Mate, it’s big: Huawei’s 6.1 inch $429 phablet reviewed

Huawei’s on-screen keyboard has never been amazing, and it hasn’t changed much in the version present here, with spelling errors rarely corrected or looked at, and no gesture-based writing mode built in, something we’ve seen on practically every stock on-screen keyboard this year.

You could always replace Huawei’s keyboard with one purchased from Google Play, but the Mate can be so slow that it makes using Swype-like writing near impossible thanks to the frequent slowdowns and crashes.

The lack of high-speed 4G LTE connectivity is a bit of a downer here too, and with a maximum download speed of around 6 to 7Mbps, not everyone will be delighted with the value being packed into the Mate.

There’s nothing wrong with 3G, but we didn’t even experience any dual-channel love here, and with speeds in the Sydney CBD topping out just before 7Mbps, we’re a little concerned what the performance will be like the further we move from the city and into the suburbs.

Its one saving grace in performance is battery life, which for us topped out at around two days of constant use. That’s using the phone with two email accounts, web surfing, social networking, music playback, text messages, and phone calls.

Outside of the battery life, the camera is ok, though we wouldn’t say Huawei’s choice of 8 megapixel camera modules is the best out there. Auto-focus is a bit of a hit and miss, though when it works, you’ll find it takes roughly half a second.

A 100 percent crop of one our test images. See what it looked like before we cropped it in the gallery.

Up close, the image quality is a touch blurry, though for most people, uploading to Facebook and other social networks will be the main use, and for that, this camera is perfectly adequate, adding some effects to the camera app.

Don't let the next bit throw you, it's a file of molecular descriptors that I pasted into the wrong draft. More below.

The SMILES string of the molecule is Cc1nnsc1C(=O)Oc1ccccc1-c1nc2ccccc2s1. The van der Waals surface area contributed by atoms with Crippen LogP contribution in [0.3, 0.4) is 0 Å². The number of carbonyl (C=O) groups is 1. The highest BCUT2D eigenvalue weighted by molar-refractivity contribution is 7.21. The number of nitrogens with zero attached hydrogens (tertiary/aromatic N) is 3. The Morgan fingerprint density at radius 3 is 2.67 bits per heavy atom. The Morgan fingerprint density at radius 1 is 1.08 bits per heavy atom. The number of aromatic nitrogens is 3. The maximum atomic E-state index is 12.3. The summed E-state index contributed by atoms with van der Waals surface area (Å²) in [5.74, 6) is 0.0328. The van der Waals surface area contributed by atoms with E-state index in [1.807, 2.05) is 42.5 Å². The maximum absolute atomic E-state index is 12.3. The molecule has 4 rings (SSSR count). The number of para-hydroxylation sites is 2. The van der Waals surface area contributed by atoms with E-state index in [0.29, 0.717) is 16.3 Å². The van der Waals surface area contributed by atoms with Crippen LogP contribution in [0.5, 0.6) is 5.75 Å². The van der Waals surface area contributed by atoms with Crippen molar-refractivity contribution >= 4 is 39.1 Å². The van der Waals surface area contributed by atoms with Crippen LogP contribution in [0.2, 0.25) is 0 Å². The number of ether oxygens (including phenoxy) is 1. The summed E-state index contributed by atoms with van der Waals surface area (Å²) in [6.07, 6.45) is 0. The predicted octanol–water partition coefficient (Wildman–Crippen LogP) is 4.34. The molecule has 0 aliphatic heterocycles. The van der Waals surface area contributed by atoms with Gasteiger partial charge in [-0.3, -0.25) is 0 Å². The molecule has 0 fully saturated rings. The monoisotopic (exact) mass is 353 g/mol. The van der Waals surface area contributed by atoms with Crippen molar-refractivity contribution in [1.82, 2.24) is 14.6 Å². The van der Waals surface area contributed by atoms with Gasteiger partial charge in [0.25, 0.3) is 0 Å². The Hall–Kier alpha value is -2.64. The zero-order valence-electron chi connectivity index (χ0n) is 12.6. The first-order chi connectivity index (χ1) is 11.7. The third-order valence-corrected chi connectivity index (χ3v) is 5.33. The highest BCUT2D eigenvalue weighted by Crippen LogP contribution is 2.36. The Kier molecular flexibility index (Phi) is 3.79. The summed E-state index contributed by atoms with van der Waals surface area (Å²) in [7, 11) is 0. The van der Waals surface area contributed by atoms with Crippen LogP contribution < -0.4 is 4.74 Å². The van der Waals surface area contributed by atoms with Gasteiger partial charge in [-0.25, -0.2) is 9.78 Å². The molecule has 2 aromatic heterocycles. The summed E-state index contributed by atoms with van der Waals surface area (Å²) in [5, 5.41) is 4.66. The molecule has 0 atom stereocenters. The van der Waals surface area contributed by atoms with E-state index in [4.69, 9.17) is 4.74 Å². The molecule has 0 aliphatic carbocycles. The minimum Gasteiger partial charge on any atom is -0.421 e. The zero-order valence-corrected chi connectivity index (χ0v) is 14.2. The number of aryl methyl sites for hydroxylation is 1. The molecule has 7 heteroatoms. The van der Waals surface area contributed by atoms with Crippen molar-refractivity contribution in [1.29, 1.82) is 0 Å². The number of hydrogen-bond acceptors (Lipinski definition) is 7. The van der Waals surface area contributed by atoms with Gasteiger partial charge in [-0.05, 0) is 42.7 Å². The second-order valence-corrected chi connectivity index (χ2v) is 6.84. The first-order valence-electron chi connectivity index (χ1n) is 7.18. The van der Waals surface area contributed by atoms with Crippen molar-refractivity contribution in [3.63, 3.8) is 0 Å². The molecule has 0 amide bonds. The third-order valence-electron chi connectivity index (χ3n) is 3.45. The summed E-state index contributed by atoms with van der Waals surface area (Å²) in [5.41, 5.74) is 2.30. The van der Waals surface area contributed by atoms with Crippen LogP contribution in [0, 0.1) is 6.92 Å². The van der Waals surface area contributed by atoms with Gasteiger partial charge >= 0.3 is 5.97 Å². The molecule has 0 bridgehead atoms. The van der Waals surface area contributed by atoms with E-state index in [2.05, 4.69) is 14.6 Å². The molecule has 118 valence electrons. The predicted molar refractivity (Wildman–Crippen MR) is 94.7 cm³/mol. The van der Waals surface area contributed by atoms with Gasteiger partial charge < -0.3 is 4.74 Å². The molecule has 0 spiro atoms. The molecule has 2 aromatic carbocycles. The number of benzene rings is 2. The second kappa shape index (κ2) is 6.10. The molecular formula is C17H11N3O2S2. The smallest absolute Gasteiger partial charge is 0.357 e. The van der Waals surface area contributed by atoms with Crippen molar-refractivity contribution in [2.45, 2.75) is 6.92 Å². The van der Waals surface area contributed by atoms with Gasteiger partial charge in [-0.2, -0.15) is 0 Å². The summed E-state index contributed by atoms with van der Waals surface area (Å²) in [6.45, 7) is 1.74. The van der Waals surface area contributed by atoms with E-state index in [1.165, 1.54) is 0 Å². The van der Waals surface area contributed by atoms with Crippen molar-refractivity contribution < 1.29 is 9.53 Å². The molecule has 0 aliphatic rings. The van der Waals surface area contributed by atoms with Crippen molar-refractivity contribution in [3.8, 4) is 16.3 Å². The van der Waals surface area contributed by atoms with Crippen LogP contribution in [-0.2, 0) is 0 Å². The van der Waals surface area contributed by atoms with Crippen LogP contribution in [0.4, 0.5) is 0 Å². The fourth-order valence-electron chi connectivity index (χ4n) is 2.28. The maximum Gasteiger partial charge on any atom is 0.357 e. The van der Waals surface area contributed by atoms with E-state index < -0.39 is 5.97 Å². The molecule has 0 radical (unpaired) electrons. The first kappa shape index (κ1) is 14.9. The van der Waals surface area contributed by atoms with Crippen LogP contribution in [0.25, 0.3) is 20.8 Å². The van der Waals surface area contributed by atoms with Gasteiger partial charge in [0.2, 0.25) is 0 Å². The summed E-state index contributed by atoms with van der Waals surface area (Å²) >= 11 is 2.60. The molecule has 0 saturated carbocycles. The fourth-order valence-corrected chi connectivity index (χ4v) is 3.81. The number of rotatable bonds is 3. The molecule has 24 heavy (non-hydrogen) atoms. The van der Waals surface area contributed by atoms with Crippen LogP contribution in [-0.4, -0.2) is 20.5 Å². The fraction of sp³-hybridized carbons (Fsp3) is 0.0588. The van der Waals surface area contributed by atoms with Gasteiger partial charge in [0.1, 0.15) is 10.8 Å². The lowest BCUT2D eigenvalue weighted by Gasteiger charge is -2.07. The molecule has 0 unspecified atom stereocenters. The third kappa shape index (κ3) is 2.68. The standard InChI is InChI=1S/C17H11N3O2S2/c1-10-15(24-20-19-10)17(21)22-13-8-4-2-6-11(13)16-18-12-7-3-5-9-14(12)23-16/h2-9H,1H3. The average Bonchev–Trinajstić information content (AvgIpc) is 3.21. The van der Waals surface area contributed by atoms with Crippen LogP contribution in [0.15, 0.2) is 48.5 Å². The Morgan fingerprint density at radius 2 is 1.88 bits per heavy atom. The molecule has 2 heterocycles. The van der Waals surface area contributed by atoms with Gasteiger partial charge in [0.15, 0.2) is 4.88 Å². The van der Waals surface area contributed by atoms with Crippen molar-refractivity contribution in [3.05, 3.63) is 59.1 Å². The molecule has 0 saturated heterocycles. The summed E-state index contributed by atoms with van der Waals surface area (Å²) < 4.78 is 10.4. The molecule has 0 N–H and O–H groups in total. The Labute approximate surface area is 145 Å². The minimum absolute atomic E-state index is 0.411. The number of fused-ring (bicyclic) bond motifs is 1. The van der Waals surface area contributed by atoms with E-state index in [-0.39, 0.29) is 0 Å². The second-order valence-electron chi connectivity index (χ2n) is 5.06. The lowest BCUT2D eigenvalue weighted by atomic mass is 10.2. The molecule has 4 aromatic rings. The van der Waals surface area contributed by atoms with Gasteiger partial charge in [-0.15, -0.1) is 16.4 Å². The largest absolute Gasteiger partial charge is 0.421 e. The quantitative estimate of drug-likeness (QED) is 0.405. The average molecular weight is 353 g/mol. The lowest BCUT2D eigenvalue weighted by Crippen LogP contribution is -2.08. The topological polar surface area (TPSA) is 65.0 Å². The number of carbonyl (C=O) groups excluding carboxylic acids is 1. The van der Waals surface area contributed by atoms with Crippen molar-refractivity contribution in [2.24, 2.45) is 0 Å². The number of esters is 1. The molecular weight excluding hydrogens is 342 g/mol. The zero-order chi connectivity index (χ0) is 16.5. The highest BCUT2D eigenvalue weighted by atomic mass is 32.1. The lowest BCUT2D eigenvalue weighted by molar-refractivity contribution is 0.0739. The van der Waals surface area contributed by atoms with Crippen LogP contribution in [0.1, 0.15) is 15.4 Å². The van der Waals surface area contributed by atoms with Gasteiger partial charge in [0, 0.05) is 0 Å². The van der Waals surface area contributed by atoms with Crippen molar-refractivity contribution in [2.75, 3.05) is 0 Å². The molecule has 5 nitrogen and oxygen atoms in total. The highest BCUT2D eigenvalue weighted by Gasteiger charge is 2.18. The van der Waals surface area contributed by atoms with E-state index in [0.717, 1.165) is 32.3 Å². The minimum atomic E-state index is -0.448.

Huawei's Ascend Mate is so big, it towers over the Samsung Galaxy S4 sitting on top of it in this picture.


If you can live with the slowdowns and speed issues, the Ascend Mate is a decent handset for people who prefer bigger screens.

From this reviewer’s point of view, this would make it ideal for senior citizens or children, as the phone is big enough that neither of these groups of people will suffer from complaints of things being too small to see or read.

The performance problems might be too much for some, and since it doesn’t quite come close to what Samsung’s Galaxy Note 2 offers, we’re suggesting this handset only if you’re prepared to put up with the occasional problems and are keen on the $429 price.


Value for money
Ease of Use
Reader Rating0 Votes
Massive screen; Huge battery means two days of life are easily possible; Upgradeable storage; Huawei's decision to skin overlay without apps menu means it's easy to understand if customers are coming from an iPhone;
Slower system performance than it probably should have; Looks ridiculous in a pocket; If you're coming from regular Android, can take a little longer to get used to thanks to the changes Huawei's overlay uses; No 4G; Low 3G speeds;